Dr. Buchinger found the following illnesses either improved or were totally eliminated by fasting and insisted that the merit of fasting should be considered in all such conditions.
3.6 Dr. Buchinger's List
There are probably many other reasons for fasting. We present the following for the consideration of our students:
3.7 Other Possible Reasons for Fasting
Dr. Shelton pointed out that with disorders of the alimentary canal, fasting removes three sources of local irritation, namely:
Dr. Shelton maintained that in such disorders the fast should be continued until systemic renovation has been completed. It seems logical that these same conditions should pertain with all disorders affecting the entire canal including, for example, the miserable condition of colitis which can cause individuals to become extremely nervous, irritable and, at times, almost hysterical due to headaches and other discomforting symptoms that often accompany this ailment.
3.8 Fear of Fasting
The fear of fasting is widespread due (in great part it seems to us) to what amounts to medical hysteria whenever the subject comes up. Few clients, in fact, will have ever even heard of fasting as a valid means of restoring health. We ourselves had never heard of it in this connection until many years after we had begun our own worldwide search for improved health.
Out of many, many thousands of medical treatises and books on all manner of diseases, methods, opinions, statements and whatnot written and disseminated in this country, fewer than one percent probably even mention fasting as a means of recovery from illness. If the subject comes up at all, it is referred to as "starvation," which is enough to "make the hair stand up on end," as the saying goes. It is only in recent years that some physicians have found merit in treating obese patients in this manner.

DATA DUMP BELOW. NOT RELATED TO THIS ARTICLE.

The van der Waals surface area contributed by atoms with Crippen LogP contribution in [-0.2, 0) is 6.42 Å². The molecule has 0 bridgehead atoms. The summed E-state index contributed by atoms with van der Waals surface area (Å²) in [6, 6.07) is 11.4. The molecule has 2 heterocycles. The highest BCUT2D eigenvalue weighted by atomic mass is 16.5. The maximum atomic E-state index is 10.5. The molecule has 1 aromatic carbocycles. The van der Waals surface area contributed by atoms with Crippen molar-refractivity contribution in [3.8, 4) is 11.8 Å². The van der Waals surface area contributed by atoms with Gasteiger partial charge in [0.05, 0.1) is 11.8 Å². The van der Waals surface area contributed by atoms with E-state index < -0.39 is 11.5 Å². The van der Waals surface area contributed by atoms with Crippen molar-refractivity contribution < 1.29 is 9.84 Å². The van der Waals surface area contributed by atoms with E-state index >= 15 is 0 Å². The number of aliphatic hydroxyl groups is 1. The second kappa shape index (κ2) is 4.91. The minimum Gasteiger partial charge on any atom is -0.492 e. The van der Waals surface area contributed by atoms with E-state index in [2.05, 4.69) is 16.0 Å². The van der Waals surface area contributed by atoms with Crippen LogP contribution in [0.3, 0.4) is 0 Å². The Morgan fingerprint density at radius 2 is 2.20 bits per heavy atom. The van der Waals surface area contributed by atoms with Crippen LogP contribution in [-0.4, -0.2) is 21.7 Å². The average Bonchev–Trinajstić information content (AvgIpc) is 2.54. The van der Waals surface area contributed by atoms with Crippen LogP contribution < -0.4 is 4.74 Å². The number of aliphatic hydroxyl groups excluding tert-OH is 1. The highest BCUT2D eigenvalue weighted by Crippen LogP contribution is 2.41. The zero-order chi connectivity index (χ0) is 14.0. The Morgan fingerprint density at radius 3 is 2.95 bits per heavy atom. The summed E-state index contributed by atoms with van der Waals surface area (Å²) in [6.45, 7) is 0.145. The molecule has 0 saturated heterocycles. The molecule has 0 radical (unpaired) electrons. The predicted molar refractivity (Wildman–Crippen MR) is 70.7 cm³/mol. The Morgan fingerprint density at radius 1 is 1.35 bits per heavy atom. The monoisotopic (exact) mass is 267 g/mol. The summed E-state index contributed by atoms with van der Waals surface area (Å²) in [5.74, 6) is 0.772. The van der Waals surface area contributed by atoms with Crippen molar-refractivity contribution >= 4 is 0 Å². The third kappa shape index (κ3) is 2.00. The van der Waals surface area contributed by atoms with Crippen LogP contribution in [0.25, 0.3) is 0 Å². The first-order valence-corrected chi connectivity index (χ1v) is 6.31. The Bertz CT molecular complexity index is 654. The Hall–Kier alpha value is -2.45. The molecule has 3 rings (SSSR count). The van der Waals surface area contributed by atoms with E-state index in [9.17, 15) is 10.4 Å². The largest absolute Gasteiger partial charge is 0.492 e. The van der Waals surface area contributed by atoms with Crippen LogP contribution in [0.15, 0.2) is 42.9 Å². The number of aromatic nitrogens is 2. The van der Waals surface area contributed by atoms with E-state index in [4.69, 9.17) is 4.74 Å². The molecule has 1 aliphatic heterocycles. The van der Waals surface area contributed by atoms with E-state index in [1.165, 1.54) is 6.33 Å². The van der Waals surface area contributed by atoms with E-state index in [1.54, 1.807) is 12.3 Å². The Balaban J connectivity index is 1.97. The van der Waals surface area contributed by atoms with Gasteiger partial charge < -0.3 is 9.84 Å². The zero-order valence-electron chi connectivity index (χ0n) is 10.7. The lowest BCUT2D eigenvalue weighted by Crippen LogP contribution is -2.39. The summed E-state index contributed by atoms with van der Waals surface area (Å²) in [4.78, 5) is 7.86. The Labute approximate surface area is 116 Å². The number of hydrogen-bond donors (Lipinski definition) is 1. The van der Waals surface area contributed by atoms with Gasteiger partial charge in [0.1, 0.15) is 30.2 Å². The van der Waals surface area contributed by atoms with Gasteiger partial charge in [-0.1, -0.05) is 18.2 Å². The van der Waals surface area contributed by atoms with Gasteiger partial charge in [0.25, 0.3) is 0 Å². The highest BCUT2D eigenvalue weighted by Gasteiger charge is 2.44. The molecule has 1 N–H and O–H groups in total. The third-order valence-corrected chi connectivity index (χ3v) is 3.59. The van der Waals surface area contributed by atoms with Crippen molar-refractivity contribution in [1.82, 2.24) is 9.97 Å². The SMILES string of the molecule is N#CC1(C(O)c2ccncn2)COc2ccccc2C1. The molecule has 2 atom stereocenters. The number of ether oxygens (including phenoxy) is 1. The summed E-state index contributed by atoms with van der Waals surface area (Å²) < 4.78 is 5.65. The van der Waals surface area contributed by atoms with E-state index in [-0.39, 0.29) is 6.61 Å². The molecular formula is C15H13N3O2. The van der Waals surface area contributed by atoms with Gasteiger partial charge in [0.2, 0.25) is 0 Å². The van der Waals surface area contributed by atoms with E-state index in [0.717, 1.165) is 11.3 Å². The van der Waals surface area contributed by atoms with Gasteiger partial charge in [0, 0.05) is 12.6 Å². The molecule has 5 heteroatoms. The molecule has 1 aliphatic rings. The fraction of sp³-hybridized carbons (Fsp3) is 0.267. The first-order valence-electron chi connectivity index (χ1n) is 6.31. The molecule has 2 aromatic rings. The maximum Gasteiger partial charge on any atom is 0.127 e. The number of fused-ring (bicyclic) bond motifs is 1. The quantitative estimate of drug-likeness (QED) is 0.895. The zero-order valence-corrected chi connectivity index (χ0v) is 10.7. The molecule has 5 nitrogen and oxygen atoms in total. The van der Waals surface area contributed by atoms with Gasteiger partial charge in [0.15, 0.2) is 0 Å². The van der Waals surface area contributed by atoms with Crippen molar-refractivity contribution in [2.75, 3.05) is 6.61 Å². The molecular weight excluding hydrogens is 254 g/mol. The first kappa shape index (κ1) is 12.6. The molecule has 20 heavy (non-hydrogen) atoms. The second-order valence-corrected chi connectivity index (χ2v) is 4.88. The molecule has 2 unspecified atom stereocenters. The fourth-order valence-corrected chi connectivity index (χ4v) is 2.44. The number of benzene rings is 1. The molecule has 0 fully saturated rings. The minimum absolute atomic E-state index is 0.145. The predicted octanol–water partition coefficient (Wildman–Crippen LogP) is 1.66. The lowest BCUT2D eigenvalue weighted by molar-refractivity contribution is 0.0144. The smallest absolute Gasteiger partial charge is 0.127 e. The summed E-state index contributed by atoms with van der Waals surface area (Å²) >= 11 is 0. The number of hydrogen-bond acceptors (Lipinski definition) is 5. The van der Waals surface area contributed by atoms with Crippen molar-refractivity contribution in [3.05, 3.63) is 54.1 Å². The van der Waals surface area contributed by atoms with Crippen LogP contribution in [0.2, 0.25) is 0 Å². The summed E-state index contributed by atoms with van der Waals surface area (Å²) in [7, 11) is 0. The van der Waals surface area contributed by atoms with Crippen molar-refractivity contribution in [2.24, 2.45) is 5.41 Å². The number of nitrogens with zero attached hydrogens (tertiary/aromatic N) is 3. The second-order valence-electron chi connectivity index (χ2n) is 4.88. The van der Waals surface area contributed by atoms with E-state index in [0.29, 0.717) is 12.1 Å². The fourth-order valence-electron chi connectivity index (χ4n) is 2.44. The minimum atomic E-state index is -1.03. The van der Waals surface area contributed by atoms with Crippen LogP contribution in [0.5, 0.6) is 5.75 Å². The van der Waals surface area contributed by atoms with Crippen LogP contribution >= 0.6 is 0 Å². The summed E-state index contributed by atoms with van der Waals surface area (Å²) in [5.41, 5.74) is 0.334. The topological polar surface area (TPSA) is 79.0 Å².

The reasons for this unwarranted fear are, of course, obvious: negative pre-programming, the prior conditioning about fasting as being something "far out;" a total lack of education about fasting. What people do not understand, they fear. Therefore, persons who are ill and desirous of once again experiencing the euphoria engendered by complete wellness, need to become more knowledgeable about the subject and especially about how a series of shorter fasts but, importantly, a more prolonged fast, might benefit them.